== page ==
In the second of our 6-part series on mental toughness we examine the game of tennis. We have previously written on mental toughness in running.
By way of introduction, here is how we define it:
What is Mental Toughness?
Mental Toughness not hard to identify but difficult to define. Inc magazine provides an interesting starting point in “4 Excuses Mentally Strong People Don’t Use“. These are:
- I’d rather beg for forgiveness than ask for permission.
- You only live once.
- I don’t care what anybody thinks.
- I deserve to be happy.
While these sayings aren’t necessarily bad, when used as excuses they tend to have deleterious effects. When mental toughness is defined as one’s ability to consistently demonstrate outstanding results in the most critical circumstances, then an excuse designed to shirk one’s responsibilities is counter-productive. In addition to the cliches above, we would humbly propose the following addendum:
- Whatever will be, will be.
Now, there is probably a time and place for this. However, the mentally strong don’t use this as a way to avoid follow-through but rather as a comfort that when he has “worked his heart out in a good cause and lies exhausted one the field of battle – victorious.”Not necessarily a victor in the battle itself but a victor in knowing he has done all that he could. (h/t Vince Lombardi)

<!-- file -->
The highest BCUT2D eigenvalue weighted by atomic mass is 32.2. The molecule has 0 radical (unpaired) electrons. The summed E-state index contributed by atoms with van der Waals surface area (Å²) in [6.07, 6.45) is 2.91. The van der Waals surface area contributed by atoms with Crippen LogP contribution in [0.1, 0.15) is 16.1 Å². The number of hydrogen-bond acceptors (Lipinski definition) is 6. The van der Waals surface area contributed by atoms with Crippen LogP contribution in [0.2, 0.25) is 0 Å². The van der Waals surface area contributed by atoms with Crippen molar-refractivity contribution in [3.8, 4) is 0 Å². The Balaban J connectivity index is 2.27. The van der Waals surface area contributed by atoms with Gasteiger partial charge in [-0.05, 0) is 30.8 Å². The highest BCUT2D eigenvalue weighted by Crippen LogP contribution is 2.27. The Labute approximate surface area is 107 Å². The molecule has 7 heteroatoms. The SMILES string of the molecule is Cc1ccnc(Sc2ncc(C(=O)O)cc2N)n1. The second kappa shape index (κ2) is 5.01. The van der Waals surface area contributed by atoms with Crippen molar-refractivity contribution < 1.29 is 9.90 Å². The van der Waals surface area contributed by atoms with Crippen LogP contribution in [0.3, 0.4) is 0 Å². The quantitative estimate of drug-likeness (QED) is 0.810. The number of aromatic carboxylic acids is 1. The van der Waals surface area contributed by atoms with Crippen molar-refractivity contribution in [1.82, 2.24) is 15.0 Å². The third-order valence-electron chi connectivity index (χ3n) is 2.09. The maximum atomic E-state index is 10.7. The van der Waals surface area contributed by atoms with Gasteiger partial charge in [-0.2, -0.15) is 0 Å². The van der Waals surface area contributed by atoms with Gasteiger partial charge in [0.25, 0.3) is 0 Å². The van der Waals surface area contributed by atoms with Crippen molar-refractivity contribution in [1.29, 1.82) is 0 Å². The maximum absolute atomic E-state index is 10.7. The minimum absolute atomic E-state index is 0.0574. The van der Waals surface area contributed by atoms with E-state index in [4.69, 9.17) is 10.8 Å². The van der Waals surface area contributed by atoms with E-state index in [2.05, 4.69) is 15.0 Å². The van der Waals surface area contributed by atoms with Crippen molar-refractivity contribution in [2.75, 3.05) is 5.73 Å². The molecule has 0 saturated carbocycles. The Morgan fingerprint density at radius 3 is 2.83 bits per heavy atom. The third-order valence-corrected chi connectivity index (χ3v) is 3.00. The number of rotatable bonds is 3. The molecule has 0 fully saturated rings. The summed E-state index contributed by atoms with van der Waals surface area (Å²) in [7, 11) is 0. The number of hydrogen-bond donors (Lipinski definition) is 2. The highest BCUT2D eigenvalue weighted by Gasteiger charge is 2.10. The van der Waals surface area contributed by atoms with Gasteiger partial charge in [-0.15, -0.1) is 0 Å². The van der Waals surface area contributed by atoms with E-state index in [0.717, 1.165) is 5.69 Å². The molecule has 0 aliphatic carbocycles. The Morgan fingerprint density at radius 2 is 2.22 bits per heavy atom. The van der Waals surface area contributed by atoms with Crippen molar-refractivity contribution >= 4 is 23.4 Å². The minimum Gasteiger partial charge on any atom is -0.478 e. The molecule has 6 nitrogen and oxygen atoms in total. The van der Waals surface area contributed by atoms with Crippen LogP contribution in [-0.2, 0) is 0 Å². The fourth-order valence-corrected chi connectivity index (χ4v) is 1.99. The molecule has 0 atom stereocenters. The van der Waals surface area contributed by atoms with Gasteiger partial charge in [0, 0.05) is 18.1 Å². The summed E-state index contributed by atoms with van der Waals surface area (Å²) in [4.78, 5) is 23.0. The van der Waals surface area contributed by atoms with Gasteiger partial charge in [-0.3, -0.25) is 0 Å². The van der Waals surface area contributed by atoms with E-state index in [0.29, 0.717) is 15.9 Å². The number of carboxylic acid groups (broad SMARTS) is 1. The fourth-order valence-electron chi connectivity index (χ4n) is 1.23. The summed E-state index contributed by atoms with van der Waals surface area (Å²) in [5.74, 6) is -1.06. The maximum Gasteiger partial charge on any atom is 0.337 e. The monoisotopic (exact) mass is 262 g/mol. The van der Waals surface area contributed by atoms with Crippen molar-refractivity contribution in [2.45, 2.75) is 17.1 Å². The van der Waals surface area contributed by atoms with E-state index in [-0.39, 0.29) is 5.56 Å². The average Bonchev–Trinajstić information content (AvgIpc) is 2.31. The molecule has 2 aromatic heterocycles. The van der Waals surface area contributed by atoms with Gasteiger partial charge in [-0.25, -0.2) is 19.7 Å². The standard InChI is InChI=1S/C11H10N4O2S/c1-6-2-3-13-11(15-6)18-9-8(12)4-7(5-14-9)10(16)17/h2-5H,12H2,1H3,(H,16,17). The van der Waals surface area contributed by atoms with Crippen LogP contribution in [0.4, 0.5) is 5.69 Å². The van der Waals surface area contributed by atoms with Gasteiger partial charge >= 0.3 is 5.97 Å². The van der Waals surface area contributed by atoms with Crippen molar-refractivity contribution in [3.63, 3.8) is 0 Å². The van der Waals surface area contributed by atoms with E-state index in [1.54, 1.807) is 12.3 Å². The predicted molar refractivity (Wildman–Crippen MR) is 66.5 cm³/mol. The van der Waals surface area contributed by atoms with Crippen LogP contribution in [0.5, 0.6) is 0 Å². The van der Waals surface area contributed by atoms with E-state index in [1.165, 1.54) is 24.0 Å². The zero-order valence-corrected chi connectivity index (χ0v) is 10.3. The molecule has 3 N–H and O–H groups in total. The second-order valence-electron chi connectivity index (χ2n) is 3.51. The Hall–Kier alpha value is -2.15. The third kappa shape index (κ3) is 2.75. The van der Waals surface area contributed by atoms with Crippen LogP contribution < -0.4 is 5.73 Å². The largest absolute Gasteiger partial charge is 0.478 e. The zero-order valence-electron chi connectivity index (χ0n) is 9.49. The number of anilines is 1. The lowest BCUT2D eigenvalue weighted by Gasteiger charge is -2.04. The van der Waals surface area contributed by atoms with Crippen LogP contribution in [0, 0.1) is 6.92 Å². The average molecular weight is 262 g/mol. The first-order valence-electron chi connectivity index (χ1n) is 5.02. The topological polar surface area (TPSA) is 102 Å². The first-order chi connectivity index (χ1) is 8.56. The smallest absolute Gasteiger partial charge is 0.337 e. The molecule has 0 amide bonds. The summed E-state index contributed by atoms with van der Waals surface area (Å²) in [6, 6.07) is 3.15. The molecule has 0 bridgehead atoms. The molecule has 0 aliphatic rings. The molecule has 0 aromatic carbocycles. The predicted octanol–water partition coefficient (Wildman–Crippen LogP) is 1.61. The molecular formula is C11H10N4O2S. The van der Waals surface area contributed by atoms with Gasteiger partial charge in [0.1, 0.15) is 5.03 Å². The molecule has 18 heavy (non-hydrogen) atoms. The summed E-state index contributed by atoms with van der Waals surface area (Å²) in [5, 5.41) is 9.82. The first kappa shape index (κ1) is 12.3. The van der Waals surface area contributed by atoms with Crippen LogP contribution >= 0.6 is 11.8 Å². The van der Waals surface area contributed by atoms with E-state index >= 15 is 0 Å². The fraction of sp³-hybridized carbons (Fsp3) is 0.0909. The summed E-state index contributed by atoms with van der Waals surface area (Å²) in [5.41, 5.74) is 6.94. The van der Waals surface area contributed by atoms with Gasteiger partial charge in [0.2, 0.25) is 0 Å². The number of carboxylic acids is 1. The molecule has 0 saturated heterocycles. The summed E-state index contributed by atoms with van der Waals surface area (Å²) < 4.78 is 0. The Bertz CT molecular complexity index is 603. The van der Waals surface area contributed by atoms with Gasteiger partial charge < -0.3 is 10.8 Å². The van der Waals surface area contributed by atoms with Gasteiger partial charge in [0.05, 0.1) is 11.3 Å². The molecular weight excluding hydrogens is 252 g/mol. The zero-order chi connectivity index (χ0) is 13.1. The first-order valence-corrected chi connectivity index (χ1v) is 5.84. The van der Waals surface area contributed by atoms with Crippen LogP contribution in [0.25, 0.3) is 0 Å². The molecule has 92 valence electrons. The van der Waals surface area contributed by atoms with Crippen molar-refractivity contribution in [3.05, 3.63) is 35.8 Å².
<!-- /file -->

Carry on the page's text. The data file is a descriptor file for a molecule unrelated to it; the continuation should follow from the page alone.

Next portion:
Mental Toughness in Tennis
Why does Novak Djokovic always seem to win the most critical points? Or Roger Federer prevail in tie-breaks? Or Serena Williams peak at the biggest tournaments?
Why do they always get that extra ball back? Make a jaw-dropping shot? Win the deciding set?
The winners and losers are applauded alike; the victor for taking another step toward immortality and the vanquished for having fought a tiresome but ultimately vain battle.
Is it because the winners – the ones we all read about in the papers, watch on SportCenter, and see in advertisements, on billboards, and in magazines – is it because they are just that much talented than everybody else? Are the defeated just a worthy challenger, fluffer, best of the rest? Is it because the legends are blessed with gifts that no one else possesses? A work ethic that no other can match? A will to win that bests everyone else? Over and over and over again?
It is tempting for those who have never played tennis to say that these statements are truth. However, we would argue the contrary, that others are just as (if not more) talented than the champions, work as hard (or harder) than the winners, and want to win even more because they have to win just to put bread on the table.
Those who live in ignominy, outside the top 50, need to win because if they don’t they will starve. If that isn’t motivation, I don’t know what is.
And are we really saying that out of the entire world, three or four players possess so much more talent than anyone else that they win every (or nearly every) single time they go out to play a match. Even when these players have a “bad” day, it is highly improbable that they will lose to someone ranked outside the top 50.
And so it comes down to mental toughness. The ability to harness the proverbial butterflies, contain nervousness, and revel in the opponent’s anguish – the anguish that she is choking, capitulating to what everyone watching expects.
I have won many tennis matches, matches that I should not have won based on talent. But you can see it in your opponent’s eyes when they fade. Focus on that and not about your own feelings.
Focus on breaking down the resistance. Focus on making him feel trapped by the boundaries of the court, alone and isolated. Then you can play your game, taking solace in the fact that you know you will win because it just won’t happen any other way.